Work as a ranger or field officer
Rangers help and educate visitors and coordinate, implement and supervise projects to manage the natural and cultural heritage.
The Office of Environment and Heritage has a diverse range of positions available. Popular career inquiries include:
Rangers coordinate, implement and supervise projects for managing the natural and cultural heritage in an area. They also help visitors and community members, giving them information that is educational and conservation-oriented.
A ranger's major role is to implement the functions, policies and legislative requirements of the Office of Environment and Heritage (OEH), both on and off conservation reserves. Their tasks include:
Rangers need to be good problem-solvers. They need to be able to think quickly in emergencies (such as bushfires), but must also deal with long-term planning issues.
Knowledge, skills and experience
Rangers require skills and knowledge in managing natural and cultural heritage. They must have a degree or equivalent qualification relevant to OEH field operations. They should understand OEH policies and procedures, issues about natural and cultural heritage conservation, and law enforcement.
It is desirable for rangers to know about certain legislation, including the National Parks and Wildlife Act.
Because they frequently liaise with members of the public and various stakeholder groups, rangers need excellent verbal and written communication skills. Rangers also need to write reports and provide advice within OEH about conservation matters.
Field officers are responsible for conserving the parks and reserves of their area. They protect natural and cultural heritage, maintain park facilities, and give information and advice to park visitors and people who live nearby.
A field officer carries out works programs in national parks and reserves. These include:
- protecting Aboriginal sites and historic places, through such things as erosion control, fencing, revegetation, building maintenance and repair
- conserving landscapes, plants and animals, through measures like stormwater and erosion control, fencing, bush regeneration and weed control, and animal pest control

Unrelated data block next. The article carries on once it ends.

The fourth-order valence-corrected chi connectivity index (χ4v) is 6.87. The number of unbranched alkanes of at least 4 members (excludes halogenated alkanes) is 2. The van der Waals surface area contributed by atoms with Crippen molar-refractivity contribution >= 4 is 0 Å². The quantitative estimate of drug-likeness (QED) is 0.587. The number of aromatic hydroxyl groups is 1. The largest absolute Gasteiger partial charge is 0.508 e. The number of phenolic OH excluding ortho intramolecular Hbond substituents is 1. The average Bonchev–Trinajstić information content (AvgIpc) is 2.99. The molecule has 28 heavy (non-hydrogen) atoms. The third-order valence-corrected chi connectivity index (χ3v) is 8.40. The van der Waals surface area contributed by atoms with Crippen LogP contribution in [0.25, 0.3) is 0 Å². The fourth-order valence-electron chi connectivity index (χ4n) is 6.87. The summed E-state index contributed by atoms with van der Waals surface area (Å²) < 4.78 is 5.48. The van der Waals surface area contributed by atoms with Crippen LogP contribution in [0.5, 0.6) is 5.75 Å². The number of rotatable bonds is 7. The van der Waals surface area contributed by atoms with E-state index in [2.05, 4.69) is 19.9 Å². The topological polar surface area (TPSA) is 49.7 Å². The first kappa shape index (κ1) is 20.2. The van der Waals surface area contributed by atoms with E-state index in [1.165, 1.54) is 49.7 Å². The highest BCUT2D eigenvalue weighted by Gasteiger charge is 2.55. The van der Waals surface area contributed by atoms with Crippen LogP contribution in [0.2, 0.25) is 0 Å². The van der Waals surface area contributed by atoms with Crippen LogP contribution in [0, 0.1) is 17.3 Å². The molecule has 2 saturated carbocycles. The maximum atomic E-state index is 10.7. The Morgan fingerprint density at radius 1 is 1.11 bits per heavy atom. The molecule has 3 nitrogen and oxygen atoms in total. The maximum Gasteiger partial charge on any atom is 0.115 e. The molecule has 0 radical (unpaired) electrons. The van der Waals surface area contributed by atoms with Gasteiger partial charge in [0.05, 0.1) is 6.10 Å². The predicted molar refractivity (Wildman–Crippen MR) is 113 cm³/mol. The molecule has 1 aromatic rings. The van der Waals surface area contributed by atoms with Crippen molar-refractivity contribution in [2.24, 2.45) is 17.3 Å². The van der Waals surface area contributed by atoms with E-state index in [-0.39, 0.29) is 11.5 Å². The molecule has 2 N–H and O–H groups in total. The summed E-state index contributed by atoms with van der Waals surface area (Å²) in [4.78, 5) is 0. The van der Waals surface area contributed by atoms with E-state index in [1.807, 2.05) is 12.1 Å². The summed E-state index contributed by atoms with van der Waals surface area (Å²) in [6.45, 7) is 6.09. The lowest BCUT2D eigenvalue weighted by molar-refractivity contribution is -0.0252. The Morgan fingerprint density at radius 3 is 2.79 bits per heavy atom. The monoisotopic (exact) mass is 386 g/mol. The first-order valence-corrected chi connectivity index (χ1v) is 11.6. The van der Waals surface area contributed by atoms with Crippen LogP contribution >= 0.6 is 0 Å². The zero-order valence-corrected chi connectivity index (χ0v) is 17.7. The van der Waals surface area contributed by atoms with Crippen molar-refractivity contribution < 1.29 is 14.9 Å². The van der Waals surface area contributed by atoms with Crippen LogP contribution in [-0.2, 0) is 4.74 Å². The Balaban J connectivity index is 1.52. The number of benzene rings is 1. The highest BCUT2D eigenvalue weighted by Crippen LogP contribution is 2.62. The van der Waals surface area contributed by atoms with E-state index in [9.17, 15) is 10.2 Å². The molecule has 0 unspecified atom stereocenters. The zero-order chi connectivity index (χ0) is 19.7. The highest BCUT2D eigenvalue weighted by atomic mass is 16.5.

- cleaning, maintaining and upgrading park facilities, such as toilets and showers, picnic and camping areas, recycling stations, signs, walking tracks, roads and carparks
- working with community volunteers on bush regeneration, clean-up days, and other park conservation activities
- helping carry out hazard reduction burns in the park, both to allow the regeneration of native plants and to protect people and property
- assisting in emergencies, such as bushfires, whale strandings, and lost or injured park visitors
- operating and maintaining vehicles, heavy machinery, other equipment and workshops
- giving information, advice and assistance to park visitors and members of the local community.
The work done by field officers is highly varied, and they need to be flexible, learning and applying a wide range of skills. Because their work often has tight financial constraints, field officers need to be imaginative in finding cost-effective solutions.
Knowledge, skills and experience
A field officer must have skills and experience in managing natural and cultural heritage. They must be able to maintain visitor facilities (such as walking tracks, signs, roads, shelters, buildings, sewage systems and fences), and must be experienced in operating and maintaining plant and equipment.
In addition to these skills, field officers must be flexible and organised, working well in a team environment or alone with minimal supervision. They must be able to rise to the varied challenges of their job – whether that means hopping in a light aircraft, fighting bushfires or wading out to help a stranded whale. They need to have a current driver's licence.
Because they frequently give out information and advice, field officers should have a good knowledge of parks, conservation issues and recreational opportunities in the local area.
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Page last updated: 11 December 2015